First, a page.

Looking back to look forward

15 02 2016


People often say don’t look back because it anchors you in the past. But sometimes it’s important to reflect on things that have been. Because it’s one key way to learn.

And that’s especially true when it comes to triathlon.

My Taupo 70.3 match report recaps the events of the day. What happened in the race. But as I look ahead to the rest of the year, and future half ironmans, what can I learn by looking back at my race plan and comparing it to the event itself?

The first thing is, I’m so glad I did a race plan. I perform better with lists. They help take the stress out of things because it makes sure you don’t forget that all-important thing like Body Glide. Or charging your Garmin.

It also takes uncertainty out of the race itself. You know what you want to do. There are no decisions to make while you’re out there, unless you have to. And that usually only happens when something hasn’t gone to plan.

A race plan also focuses you on what you can control. You can’t do anything about the weather. So if the lake’s choppy, you have to deal with it. If there’s a headwind on the bike, there’s nothing you can do. So it gets you in the mindset to focus on you. And you alone.

In comparison, following Taupo I went on holiday for three weeks. I did do some training but not tri specific, and then I went and ran a “quarter ironman distance” race in the 100th Scorching Bay triathlon series.

Because I hadn’t trained specifically for this event, I didn’t do a plan. My goal was simply to finish. I wasn’t expecting a lightening quick time as it was a hilly course. And I wasn’t properly trained for it.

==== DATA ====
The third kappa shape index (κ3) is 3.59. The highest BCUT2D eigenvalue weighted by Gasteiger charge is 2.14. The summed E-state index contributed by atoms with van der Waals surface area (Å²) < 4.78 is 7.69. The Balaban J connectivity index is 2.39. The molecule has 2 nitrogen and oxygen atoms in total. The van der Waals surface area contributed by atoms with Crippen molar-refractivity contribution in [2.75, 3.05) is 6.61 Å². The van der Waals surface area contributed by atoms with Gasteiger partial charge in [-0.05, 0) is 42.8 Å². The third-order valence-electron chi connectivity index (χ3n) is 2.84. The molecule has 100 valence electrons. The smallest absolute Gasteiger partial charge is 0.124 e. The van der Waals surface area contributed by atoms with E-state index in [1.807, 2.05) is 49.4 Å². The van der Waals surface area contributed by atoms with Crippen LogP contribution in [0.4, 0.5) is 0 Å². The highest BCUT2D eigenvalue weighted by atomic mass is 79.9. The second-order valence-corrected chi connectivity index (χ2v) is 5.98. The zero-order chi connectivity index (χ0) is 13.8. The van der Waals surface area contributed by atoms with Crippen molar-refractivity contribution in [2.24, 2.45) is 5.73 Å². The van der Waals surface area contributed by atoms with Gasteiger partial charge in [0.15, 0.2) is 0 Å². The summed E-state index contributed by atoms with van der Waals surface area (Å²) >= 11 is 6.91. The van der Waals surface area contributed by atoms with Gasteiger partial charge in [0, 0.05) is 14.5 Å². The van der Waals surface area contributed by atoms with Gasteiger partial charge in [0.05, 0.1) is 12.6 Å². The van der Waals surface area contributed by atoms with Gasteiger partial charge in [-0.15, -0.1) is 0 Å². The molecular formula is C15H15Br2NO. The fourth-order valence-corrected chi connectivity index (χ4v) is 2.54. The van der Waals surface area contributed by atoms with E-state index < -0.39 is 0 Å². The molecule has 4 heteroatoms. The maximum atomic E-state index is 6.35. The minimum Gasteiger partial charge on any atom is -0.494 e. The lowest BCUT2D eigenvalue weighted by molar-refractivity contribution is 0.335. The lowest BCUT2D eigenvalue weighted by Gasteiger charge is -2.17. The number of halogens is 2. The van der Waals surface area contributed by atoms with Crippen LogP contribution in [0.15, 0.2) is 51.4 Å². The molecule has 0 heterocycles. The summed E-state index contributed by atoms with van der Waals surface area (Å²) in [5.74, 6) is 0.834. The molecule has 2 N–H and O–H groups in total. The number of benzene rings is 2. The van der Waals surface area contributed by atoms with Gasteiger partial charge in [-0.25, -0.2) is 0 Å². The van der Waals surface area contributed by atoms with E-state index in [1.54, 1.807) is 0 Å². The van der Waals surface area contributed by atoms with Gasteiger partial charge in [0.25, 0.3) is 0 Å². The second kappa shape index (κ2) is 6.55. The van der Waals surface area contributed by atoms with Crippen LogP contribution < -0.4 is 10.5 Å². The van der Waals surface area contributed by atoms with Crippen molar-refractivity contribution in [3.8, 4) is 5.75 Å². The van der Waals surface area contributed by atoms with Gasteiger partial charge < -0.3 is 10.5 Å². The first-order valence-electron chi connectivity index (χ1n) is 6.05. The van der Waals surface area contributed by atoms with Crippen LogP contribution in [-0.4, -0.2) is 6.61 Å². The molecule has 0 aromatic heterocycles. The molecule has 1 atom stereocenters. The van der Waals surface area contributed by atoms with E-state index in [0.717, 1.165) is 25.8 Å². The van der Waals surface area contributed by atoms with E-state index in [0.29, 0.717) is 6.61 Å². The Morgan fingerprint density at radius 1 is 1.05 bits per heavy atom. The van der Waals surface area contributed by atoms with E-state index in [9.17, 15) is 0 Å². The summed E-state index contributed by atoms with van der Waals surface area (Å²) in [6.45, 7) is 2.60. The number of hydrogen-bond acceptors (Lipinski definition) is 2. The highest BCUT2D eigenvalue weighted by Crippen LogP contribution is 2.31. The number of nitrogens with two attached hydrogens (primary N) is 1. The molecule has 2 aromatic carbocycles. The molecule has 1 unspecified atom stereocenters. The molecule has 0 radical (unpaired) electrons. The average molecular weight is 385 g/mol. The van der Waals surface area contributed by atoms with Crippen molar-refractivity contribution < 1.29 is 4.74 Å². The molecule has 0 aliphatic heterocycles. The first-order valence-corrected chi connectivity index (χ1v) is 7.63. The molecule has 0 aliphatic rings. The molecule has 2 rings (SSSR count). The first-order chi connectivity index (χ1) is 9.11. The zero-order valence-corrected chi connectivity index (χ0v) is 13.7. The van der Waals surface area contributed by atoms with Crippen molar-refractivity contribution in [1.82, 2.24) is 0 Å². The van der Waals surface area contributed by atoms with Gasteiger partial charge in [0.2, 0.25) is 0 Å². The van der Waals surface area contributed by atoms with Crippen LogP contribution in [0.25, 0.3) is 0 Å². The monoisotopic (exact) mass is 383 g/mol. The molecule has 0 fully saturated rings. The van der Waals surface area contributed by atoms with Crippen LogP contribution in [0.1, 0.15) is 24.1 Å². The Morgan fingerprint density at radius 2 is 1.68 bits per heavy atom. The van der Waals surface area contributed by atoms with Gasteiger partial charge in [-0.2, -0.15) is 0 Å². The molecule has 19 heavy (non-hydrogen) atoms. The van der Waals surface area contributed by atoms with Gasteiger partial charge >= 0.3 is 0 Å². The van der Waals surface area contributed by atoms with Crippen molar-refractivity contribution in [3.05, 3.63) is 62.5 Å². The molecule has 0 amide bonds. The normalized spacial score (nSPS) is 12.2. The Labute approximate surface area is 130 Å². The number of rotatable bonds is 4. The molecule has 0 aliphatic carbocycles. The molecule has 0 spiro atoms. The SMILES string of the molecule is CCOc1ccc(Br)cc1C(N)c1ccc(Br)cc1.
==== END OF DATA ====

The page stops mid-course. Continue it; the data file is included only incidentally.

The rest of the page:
But a plan might have helped a little. I didn’t feel that I suffered terribly for not having it, but I really just kept things basic. Like swim steady. Bike steady. Run steady.

OK. It was a little more sophisticated than that. But not by much! I did (just about) execute on plan. And I felt good at the end. But it might have helped to have a little more planning in the bank.

Hubby, on the other hand, didn’t plan anything and he felt flustered and disorganised on the morning of the race. This affected his headspace and he didn’t feel good about it.

He raced again a week later in the Sovereign event and planned meticulously. It definitely got things off on a better foot for him. He raced better and felt more relaxed throughout.

Learning: Always do a race plan.

I could get down into the weeds to dissect the specifics of my Taupo 70.3 plan, but rather than overthink it, I just found I wanted to ask myself one question.

Would I have done anything differently? Maybe I wouldn’t have messed with my eggy rice cake recipe. But other than that, there is absolutely nothing I would have done differently.

Even the fact that I had to adapt my plan when my nutrition wasn’t working also comes into that equation. I wouldn’t do that differently either. Because I’d planned for contingencies, I had a back-up plan. A Plan B. I also didn’t panic. And I’d hope I would do the same thing again under other circumstances.

So, looking back, for my first race, I think I did pretty good. And, looking forward, it sets me up nicely for the future.




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